“Who sinned?” That was the question the disciples asked Jesus when they came across a man born blind. It was also the question a pastor asked James Bryan Smith, author of The Good and Beautiful God, when James’s daughter was born with a terminal chromosomal disorder. The disciples, and this pastor, may appear to be insensitive, but they’re only vocalizing a narrative that so many of us believe. Behind this question, “Who sinned?”, lies the belief that “God is an angry judge. If you do well, you will be blessed; if you sin, you will be punished.” (40)

This has been humanity’s controlling narrative for millenia, and it continues to live on in the church in spite of God’s best efforts to finally put this misnomer to rest. (He did, after all, send his own son to die for the sins of the world so that we can all be reconciled back to God. How’s that for an angry judge?) Perhaps no organization lives out this false understanding of God more faithfully than Westboro Baptist Church. They are infamous for protesting soldiers’ funerals, carrying placards emblazoned with “God hates fags” and other such bile. For them, the clearest image of God isn’t Jesus Christ dying and rising again for the sake of the world, but of God (or is it Zeus) astride a thundercloud with lightening bolt in hand, ready to strike fornicators and sinners dead.

Fortunately for everyone ever and everywhere, that narrative is false. At the core of God, in the very heart of the Trinity, resides an infinite well of self-giving, self-sacrificing love. How can a God, who is love, be so angry? How can he be so quick to dole out punishment on “sinners?” The truth is that he’s not. God is not angry, but eager. He is eager for us to repent, believe, and love him. He yearns for us to be reconnected to him in life-giving and soul-refreshing relationship. He longs to make us new, so new, in fact, that we become like Jesus.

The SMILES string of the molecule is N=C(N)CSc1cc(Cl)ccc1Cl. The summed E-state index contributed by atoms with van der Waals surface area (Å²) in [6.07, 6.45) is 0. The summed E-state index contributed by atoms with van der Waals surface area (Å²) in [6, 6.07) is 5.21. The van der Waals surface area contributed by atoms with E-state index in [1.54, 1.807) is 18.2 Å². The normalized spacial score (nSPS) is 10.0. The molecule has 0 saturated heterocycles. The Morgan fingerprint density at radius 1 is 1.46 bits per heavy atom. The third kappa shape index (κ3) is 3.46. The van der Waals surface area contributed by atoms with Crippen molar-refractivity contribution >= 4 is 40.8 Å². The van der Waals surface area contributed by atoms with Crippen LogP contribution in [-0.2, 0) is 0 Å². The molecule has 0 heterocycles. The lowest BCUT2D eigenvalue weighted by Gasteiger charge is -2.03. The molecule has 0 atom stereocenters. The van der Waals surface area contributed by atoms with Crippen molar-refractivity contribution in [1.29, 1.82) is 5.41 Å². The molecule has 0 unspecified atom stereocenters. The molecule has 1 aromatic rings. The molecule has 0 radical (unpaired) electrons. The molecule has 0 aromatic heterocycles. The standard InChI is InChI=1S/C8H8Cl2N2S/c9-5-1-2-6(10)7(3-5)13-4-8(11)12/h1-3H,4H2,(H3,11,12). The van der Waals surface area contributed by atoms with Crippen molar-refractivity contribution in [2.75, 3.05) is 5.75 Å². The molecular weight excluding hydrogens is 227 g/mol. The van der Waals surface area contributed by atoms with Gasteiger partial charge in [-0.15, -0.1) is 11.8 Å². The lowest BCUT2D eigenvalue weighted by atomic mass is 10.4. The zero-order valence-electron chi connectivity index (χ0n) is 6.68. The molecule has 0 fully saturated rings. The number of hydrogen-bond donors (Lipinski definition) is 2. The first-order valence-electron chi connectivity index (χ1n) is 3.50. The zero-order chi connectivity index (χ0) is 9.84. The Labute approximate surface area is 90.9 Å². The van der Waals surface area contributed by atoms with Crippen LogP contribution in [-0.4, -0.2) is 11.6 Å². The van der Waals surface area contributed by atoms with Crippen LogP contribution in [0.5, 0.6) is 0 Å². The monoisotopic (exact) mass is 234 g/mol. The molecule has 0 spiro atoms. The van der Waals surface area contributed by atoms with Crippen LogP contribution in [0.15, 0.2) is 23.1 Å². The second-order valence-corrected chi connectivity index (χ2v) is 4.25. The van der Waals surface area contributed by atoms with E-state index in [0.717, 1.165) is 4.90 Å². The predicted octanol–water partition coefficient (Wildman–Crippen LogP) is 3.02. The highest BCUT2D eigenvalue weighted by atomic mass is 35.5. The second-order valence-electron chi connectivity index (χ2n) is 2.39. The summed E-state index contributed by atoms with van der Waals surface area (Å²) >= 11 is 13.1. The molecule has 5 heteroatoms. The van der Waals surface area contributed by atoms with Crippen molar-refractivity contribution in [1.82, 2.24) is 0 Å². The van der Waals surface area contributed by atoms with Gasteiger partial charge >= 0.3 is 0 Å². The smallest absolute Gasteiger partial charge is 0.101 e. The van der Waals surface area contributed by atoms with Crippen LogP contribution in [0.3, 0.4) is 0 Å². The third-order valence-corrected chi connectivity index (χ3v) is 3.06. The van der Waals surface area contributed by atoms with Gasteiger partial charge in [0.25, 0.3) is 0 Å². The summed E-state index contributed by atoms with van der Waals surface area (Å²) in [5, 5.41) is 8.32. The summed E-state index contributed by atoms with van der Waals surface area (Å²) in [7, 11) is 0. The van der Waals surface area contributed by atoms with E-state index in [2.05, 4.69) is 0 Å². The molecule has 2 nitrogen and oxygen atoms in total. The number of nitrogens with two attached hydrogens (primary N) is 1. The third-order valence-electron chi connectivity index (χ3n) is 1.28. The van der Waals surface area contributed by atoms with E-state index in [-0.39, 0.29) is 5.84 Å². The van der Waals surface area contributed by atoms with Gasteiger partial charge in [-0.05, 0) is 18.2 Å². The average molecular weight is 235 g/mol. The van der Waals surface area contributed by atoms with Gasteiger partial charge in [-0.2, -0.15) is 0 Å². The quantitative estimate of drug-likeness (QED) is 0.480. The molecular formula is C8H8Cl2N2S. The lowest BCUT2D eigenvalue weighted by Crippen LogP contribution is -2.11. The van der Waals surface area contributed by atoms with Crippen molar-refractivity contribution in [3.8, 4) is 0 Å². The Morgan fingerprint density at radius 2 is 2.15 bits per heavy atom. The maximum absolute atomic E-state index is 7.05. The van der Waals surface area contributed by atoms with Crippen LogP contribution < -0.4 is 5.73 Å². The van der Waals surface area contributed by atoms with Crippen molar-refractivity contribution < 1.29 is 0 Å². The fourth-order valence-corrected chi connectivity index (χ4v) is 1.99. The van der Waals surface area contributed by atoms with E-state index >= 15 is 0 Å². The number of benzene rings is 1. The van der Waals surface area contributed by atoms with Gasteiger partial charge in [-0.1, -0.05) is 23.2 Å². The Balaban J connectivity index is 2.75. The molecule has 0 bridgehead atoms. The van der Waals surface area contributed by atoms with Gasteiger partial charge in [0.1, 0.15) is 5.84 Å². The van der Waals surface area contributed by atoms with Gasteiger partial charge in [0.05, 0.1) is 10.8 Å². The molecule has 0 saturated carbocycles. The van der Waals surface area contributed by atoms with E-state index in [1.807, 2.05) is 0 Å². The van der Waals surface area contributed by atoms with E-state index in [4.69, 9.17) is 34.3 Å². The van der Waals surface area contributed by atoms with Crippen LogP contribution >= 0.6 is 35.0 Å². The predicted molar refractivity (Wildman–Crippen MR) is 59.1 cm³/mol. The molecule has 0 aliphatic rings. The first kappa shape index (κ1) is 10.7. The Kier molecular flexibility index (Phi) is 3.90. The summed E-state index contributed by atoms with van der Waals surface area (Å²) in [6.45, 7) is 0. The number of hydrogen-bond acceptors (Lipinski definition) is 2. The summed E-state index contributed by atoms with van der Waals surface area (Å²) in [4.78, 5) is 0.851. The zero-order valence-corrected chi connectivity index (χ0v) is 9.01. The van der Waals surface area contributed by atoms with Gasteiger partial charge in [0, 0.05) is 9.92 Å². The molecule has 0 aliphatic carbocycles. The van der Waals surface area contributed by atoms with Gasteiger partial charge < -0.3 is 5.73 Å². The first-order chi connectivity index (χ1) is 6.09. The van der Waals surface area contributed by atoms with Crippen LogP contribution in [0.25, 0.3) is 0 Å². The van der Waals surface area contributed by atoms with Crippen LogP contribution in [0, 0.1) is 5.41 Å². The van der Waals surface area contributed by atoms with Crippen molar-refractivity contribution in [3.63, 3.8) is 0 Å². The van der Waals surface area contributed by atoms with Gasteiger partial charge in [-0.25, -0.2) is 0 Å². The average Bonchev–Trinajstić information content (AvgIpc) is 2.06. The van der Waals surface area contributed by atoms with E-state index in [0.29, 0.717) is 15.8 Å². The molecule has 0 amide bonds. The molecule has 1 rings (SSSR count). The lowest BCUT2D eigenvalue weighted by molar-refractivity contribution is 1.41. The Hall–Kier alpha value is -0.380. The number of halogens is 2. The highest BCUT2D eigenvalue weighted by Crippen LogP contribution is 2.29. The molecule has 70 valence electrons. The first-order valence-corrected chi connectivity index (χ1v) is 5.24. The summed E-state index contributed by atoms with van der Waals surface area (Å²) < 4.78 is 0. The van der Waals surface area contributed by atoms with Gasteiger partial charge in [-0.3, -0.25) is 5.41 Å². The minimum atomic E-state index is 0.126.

So then, who sinned? Jesus’s answer is simple. Nobody. And everybody. In the case of the blind man, like in Smith’s case (and in our case with our epileptic son), nobody’s sin caused this disease. God is not doling out punishment for some sin we may or may not remember. These diseases have come because death rules the world, and death rules the world because everybody has sinned, and the consequence of sin is death. However, and this is an awfully big however, Jesus has conquered death! He did it when he rose again from the dead. We live in an entirely new world, one where we can look death in the face and laugh, crying out in mockery with the apostle Paul, “Where, O Death, is your sting; where, O Death, is your victory?” The victory over death resides in Jesus Christ.

What is Jesus doing now? According to that same apostle Paul (here I’m drawing from 1 Corinthians 15), Jesus is putting all of his enemies under his feet; that is, he is conquering everyone and everything that opposes him. One of those things, I believe, is disease. Particularly, diseases like blindness and epilepsy. While there are many ways in which Jesus is defeating disease (through medical research, gifted doctors, spiritual gifts of healing, faith healers, and many others), one of the most important ways he is putting this enemy under his feet is through the prayers of his people.